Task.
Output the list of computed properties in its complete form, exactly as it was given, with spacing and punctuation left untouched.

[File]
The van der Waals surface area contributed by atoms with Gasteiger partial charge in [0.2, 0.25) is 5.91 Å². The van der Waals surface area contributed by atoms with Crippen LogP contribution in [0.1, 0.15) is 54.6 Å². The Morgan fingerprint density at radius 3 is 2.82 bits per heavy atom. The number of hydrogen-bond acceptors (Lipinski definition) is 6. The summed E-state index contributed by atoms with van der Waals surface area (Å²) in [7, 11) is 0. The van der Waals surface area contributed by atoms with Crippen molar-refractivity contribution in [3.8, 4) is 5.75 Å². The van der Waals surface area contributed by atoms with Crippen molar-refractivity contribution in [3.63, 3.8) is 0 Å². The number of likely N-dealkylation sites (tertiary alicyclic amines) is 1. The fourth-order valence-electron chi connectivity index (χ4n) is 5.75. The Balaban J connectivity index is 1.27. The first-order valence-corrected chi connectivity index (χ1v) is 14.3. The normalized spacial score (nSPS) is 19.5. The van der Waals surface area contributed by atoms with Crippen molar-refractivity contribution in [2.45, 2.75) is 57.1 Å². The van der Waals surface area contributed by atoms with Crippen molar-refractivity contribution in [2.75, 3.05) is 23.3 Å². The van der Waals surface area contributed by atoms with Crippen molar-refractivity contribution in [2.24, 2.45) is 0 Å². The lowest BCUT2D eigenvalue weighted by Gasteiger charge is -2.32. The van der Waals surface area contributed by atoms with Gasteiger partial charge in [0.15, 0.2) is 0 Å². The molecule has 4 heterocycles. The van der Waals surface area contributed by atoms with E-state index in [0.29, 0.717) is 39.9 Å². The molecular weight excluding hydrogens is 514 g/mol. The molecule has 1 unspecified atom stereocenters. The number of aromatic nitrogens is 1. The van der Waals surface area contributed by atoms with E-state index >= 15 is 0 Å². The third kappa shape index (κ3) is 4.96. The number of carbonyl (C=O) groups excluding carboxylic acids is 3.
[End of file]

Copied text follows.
The van der Waals surface area contributed by atoms with Gasteiger partial charge in [0.2, 0.25) is 5.91 Å². The van der Waals surface area contributed by atoms with Crippen LogP contribution in [0.1, 0.15) is 54.6 Å². The Morgan fingerprint density at radius 3 is 2.82 bits per heavy atom. The number of hydrogen-bond acceptors (Lipinski definition) is 6. The summed E-state index contributed by atoms with van der Waals surface area (Å²) in [7, 11) is 0. The van der Waals surface area contributed by atoms with Crippen molar-refractivity contribution in [3.8, 4) is 5.75 Å². The van der Waals surface area contributed by atoms with Crippen molar-refractivity contribution in [3.63, 3.8) is 0 Å². The number of likely N-dealkylation sites (tertiary alicyclic amines) is 1. The fourth-order valence-electron chi connectivity index (χ4n) is 5.75. The Balaban J connectivity index is 1.27. The first-order valence-corrected chi connectivity index (χ1v) is 14.3. The normalized spacial score (nSPS) is 19.5. The van der Waals surface area contributed by atoms with Crippen molar-refractivity contribution in [2.45, 2.75) is 57.1 Å². The van der Waals surface area contributed by atoms with Crippen molar-refractivity contribution in [2.75, 3.05) is 23.3 Å². The van der Waals surface area contributed by atoms with Crippen molar-refractivity contribution in [2.24, 2.45) is 0 Å². The lowest BCUT2D eigenvalue weighted by Gasteiger charge is -2.32. The van der Waals surface area contributed by atoms with Gasteiger partial charge in [0.15, 0.2) is 0 Å². The molecule has 4 heterocycles. The van der Waals surface area contributed by atoms with E-state index in [0.29, 0.717) is 39.9 Å². The molecular weight excluding hydrogens is 514 g/mol. The molecule has 1 unspecified atom stereocenters. The number of aromatic nitrogens is 1. The van der Waals surface area contributed by atoms with E-state index >= 15 is 0 Å². The third kappa shape index (κ3) is 4.96. The number of carbonyl (C=O) groups excluding carboxylic acids is 3.